So if that is the view you take, that means rationality is intrinsic to our souls, which are immaterial, and can exist even if by all outward appearances we do not have rationality (e.g an embryo). If that is the case, it is possible that, for example, Homo erectus has a rational soul, but does not yet have the “underlying scaffolding” yet to make it evident. Right?

If that is the case, why even try and figure out “when” this occurs from scientific evidence/ You would just not be able to tell. For all we know, a “non-rational” ancestor of ours might just be an “embryonic” sort of state, with a rational state but not yet enough scaffolding.

So here, you are saying something else, that if Neandertals gain the genes to be “rational” then they ipso facto have a soul. I’m not tracking this on several levels,

  1. If descendents of Adam interbreed with others (e.g. Neanderthals) why do you care about genetic sole-progenitorship in the first place? In the end, it is just a red herring. We do not expect Adam and Eve to be our genetic sole-progenitors if there was interbreeding.

  2. Also, are you saying that the soul is determined by genetics? Does that mean a Sapien that looses this gene does not have a rational soul either? Why would we attach this to a gene?

  3. You seem to be saying that observable rationality (e.g. in a Neandertals-Sapiens hybrid) that is de facto evidence of a soul. Does that mean if humans ever made artificial intelligence with a rational mind, would then de facto have a soul?

  4. I should also point out your last criteria of religion is not knowable about our ancestors till within the last 10,000 years (“a desire to placate some Higher Power(s) in order to obtain favors and/or protection.”) So even if you see, for example, all the rest of these things, we could never be sure they had a rational soul by your definition, it seems.

I cannot make sense of all this together.

You seem to be looking for evidence of a rational mind in history, but you also hold that a rational soul can exist without a body capable of exhibiting that rationality. You seem to think that a rational mind, in all cases means there is a rational soul too, but I’m not sure how that could be true. I’m sure you do not mean that humans can construct a soul.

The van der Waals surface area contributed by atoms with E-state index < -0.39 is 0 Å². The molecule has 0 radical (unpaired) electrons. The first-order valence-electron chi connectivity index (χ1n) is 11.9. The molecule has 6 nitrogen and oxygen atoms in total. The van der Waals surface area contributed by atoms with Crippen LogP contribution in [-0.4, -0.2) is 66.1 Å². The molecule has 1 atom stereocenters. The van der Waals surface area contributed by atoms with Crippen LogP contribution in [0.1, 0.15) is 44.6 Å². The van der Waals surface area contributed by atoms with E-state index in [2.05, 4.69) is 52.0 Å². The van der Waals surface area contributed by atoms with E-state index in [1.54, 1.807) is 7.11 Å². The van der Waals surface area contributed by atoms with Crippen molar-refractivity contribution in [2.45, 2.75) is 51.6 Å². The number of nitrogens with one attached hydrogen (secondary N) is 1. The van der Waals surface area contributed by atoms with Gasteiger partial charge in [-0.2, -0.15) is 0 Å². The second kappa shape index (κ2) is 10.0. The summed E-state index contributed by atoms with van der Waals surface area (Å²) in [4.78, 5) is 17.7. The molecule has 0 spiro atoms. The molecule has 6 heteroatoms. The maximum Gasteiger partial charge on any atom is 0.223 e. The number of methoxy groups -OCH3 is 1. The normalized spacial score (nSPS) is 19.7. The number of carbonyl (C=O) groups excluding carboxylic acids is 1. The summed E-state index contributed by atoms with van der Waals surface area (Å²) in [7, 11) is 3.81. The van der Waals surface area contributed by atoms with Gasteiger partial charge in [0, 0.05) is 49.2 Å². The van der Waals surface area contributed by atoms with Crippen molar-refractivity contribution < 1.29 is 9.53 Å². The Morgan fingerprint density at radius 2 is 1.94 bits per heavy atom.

I’m not sure value is intrinsic in any context. It is only valuable if someone finds value in it. This blurs no lines, because Jesus died for all of us, not the animals. He clearly values us. This also echoes Scripture:

It is because of the value God places in man that we are to kill each other. That value, however, is granted to us by God (creator endowed). However, if you want to say we are valuable because we have souls, that is fine by me. I’m just not sure how having souls means we are valuable. It seems like a nonsequitur.


So sorry for the far ranging post, but I’m trying to figure out what you mean here. Can you clarify?


#9

@auntyevology

I look forward to the day when you have dropped all the antagonism you have donated unsparingly towards @swamidass. For a person to demonstrate such animus, it is usually required that the person provide some other countervailing value - - like information additional evidential support against Young Earth Creationism.

What do you think your most important contribution of information to this website has been to date?


#10

@swamidass
Hi Joshua,

Thank you for your queries, which are entirely reasonable. I’d like to respond to them as best I can.

First things first. I have, on this and other Peaceful Science threads, defended a broadly Aristotelian-Thomistic view of the human soul: namely, that its defining property is rationality (a property which other animals lack), that it is immaterial and hence immortal, and that it is created ex nihilo by God and infused into the human body long before a developing child exercises reason (modern Thomists would say that the soul is infused at conception, although Aristotle and Aquinas maintained otherwise). I have defended this view because I am a Catholic, and most of the points listed above are taught by the Catholic Church. The Church has never, however, infallibly taught that only humans are rational, although it does teach that only humans are made in the image and likeness of God.

But although I am a Catholic, I am a questioning Catholic. As you are probably well aware, there have always been Christians who have adopted a materialistic theory of human nature. Instead of adopting a belief in the immortality of the soul, these Christians maintain that death is a sleep and emphasize instead the resurrection of the body. They say that what makes us human is not our immortal soul, but our unique brain, which they regard as having been designed by God. It is an interesting view, although I can’t quite understand how they envisage a material brain as having a concept of God. They also believe in libertarian free will: that is, although they think the human brain makes moral choices, they do not think the brain’s behavior is determined by either genetics or the environment.